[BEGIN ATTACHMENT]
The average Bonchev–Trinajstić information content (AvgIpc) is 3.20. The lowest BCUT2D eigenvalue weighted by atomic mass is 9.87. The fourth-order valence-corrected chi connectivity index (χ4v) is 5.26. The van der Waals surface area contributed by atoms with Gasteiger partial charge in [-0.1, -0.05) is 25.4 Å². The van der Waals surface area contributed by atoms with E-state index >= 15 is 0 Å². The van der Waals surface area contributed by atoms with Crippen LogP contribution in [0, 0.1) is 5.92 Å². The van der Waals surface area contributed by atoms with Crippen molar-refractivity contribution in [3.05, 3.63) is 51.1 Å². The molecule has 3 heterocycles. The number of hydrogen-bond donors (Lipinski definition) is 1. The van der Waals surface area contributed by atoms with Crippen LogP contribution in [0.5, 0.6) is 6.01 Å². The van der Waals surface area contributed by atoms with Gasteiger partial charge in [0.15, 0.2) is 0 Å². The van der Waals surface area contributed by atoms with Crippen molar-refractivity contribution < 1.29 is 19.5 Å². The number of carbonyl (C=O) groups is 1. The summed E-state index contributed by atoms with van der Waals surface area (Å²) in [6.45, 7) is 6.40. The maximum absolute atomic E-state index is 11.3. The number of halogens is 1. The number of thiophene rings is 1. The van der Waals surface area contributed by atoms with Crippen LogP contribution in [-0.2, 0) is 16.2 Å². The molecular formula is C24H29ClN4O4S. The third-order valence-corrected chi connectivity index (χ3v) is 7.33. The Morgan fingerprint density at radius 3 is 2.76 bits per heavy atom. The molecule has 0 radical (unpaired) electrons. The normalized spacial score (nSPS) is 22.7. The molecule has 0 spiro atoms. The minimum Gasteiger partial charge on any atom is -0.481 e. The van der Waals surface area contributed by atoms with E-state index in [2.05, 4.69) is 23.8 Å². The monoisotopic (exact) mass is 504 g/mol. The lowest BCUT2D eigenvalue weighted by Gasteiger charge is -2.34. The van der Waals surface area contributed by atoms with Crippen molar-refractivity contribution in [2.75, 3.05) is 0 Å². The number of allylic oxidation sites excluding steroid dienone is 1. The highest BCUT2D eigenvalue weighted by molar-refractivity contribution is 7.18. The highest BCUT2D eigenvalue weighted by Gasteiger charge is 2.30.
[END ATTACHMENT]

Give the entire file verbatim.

The average Bonchev–Trinajstić information content (AvgIpc) is 3.20. The lowest BCUT2D eigenvalue weighted by atomic mass is 9.87. The fourth-order valence-corrected chi connectivity index (χ4v) is 5.26. The van der Waals surface area contributed by atoms with Gasteiger partial charge in [-0.1, -0.05) is 25.4 Å². The van der Waals surface area contributed by atoms with E-state index >= 15 is 0 Å². The van der Waals surface area contributed by atoms with Crippen LogP contribution in [0, 0.1) is 5.92 Å². The van der Waals surface area contributed by atoms with Crippen molar-refractivity contribution in [3.05, 3.63) is 51.1 Å². The molecule has 3 heterocycles. The number of hydrogen-bond donors (Lipinski definition) is 1. The van der Waals surface area contributed by atoms with Crippen LogP contribution in [0.5, 0.6) is 6.01 Å². The van der Waals surface area contributed by atoms with Gasteiger partial charge in [0.15, 0.2) is 0 Å². The van der Waals surface area contributed by atoms with Crippen molar-refractivity contribution < 1.29 is 19.5 Å². The number of carbonyl (C=O) groups is 1. The summed E-state index contributed by atoms with van der Waals surface area (Å²) in [6.45, 7) is 6.40. The maximum absolute atomic E-state index is 11.3. The number of halogens is 1. The number of thiophene rings is 1. The van der Waals surface area contributed by atoms with Crippen LogP contribution in [-0.2, 0) is 16.2 Å². The molecular formula is C24H29ClN4O4S. The third-order valence-corrected chi connectivity index (χ3v) is 7.33. The Morgan fingerprint density at radius 3 is 2.76 bits per heavy atom. The molecule has 0 radical (unpaired) electrons. The normalized spacial score (nSPS) is 22.7. The molecule has 0 spiro atoms. The minimum Gasteiger partial charge on any atom is -0.481 e. The van der Waals surface area contributed by atoms with E-state index in [2.05, 4.69) is 23.8 Å². The monoisotopic (exact) mass is 504 g/mol. The lowest BCUT2D eigenvalue weighted by Gasteiger charge is -2.34. The van der Waals surface area contributed by atoms with Crippen molar-refractivity contribution in [2.75, 3.05) is 0 Å². The number of allylic oxidation sites excluding steroid dienone is 1. The highest BCUT2D eigenvalue weighted by molar-refractivity contribution is 7.18. The highest BCUT2D eigenvalue weighted by Gasteiger charge is 2.30.